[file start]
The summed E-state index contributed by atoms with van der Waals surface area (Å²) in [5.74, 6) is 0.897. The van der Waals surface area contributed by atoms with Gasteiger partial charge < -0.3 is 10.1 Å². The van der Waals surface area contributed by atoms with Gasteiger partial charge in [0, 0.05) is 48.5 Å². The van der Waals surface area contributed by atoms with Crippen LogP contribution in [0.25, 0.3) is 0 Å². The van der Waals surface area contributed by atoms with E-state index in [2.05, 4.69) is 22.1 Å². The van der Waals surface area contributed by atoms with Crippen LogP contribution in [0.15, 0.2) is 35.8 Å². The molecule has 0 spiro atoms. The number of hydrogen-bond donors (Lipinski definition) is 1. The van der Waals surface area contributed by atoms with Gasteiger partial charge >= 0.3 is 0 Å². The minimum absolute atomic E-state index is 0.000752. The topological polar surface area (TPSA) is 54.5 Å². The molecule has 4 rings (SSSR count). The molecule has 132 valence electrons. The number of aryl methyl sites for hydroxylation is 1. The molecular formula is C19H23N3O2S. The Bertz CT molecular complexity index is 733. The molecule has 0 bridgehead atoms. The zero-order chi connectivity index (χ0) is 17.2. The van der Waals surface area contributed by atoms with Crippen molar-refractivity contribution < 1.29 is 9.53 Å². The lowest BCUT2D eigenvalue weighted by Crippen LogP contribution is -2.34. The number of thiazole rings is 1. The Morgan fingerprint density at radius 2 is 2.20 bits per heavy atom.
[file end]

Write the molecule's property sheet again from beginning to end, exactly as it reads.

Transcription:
The summed E-state index contributed by atoms with van der Waals surface area (Å²) in [5.74, 6) is 0.897. The van der Waals surface area contributed by atoms with Gasteiger partial charge < -0.3 is 10.1 Å². The van der Waals surface area contributed by atoms with Gasteiger partial charge in [0, 0.05) is 48.5 Å². The van der Waals surface area contributed by atoms with Crippen LogP contribution in [0.25, 0.3) is 0 Å². The van der Waals surface area contributed by atoms with E-state index in [2.05, 4.69) is 22.1 Å². The van der Waals surface area contributed by atoms with Crippen LogP contribution in [0.15, 0.2) is 35.8 Å². The molecule has 0 spiro atoms. The number of hydrogen-bond donors (Lipinski definition) is 1. The van der Waals surface area contributed by atoms with Gasteiger partial charge >= 0.3 is 0 Å². The minimum absolute atomic E-state index is 0.000752. The topological polar surface area (TPSA) is 54.5 Å². The molecule has 4 rings (SSSR count). The molecule has 132 valence electrons. The number of aryl methyl sites for hydroxylation is 1. The molecular formula is C19H23N3O2S. The Bertz CT molecular complexity index is 733. The molecule has 0 bridgehead atoms. The zero-order chi connectivity index (χ0) is 17.2. The van der Waals surface area contributed by atoms with Crippen molar-refractivity contribution < 1.29 is 9.53 Å². The lowest BCUT2D eigenvalue weighted by Crippen LogP contribution is -2.34. The number of thiazole rings is 1. The Morgan fingerprint density at radius 2 is 2.20 bits per heavy atom.